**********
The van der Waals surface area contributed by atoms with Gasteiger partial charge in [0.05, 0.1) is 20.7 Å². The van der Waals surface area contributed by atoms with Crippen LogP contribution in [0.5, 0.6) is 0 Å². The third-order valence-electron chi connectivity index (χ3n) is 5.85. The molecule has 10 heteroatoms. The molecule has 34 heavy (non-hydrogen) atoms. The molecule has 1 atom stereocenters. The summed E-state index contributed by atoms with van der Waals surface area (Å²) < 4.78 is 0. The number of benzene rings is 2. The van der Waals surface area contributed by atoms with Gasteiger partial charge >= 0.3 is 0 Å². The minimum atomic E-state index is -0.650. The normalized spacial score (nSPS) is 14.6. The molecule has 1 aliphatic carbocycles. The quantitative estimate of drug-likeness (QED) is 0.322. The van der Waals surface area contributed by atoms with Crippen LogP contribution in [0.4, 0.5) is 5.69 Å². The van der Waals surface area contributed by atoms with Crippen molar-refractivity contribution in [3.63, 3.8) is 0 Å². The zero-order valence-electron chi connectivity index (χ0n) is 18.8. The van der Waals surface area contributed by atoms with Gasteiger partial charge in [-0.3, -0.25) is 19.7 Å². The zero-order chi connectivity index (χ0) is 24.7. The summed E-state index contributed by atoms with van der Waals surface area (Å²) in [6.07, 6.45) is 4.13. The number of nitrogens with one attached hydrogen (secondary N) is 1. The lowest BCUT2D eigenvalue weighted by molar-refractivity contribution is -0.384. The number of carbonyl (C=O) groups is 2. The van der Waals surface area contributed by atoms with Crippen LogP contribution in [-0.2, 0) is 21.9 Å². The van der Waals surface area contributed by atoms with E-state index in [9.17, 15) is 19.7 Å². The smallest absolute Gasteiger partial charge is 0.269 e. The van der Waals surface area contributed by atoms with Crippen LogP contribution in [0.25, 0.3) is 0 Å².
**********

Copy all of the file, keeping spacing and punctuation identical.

The van der Waals surface area contributed by atoms with Gasteiger partial charge in [0.05, 0.1) is 20.7 Å². The van der Waals surface area contributed by atoms with Crippen LogP contribution in [0.5, 0.6) is 0 Å². The third-order valence-electron chi connectivity index (χ3n) is 5.85. The molecule has 10 heteroatoms. The molecule has 34 heavy (non-hydrogen) atoms. The molecule has 1 atom stereocenters. The summed E-state index contributed by atoms with van der Waals surface area (Å²) < 4.78 is 0. The number of benzene rings is 2. The van der Waals surface area contributed by atoms with Gasteiger partial charge >= 0.3 is 0 Å². The minimum atomic E-state index is -0.650. The normalized spacial score (nSPS) is 14.6. The molecule has 1 aliphatic carbocycles. The quantitative estimate of drug-likeness (QED) is 0.322. The van der Waals surface area contributed by atoms with Crippen LogP contribution in [0.4, 0.5) is 5.69 Å². The van der Waals surface area contributed by atoms with Crippen molar-refractivity contribution in [3.63, 3.8) is 0 Å². The zero-order valence-electron chi connectivity index (χ0n) is 18.8. The van der Waals surface area contributed by atoms with Gasteiger partial charge in [-0.3, -0.25) is 19.7 Å². The zero-order chi connectivity index (χ0) is 24.7. The summed E-state index contributed by atoms with van der Waals surface area (Å²) in [6.07, 6.45) is 4.13. The number of nitrogens with one attached hydrogen (secondary N) is 1. The lowest BCUT2D eigenvalue weighted by molar-refractivity contribution is -0.384. The number of carbonyl (C=O) groups is 2. The van der Waals surface area contributed by atoms with Crippen LogP contribution in [-0.2, 0) is 21.9 Å². The van der Waals surface area contributed by atoms with E-state index in [9.17, 15) is 19.7 Å². The smallest absolute Gasteiger partial charge is 0.269 e. The van der Waals surface area contributed by atoms with Crippen LogP contribution in [0.25, 0.3) is 0 Å².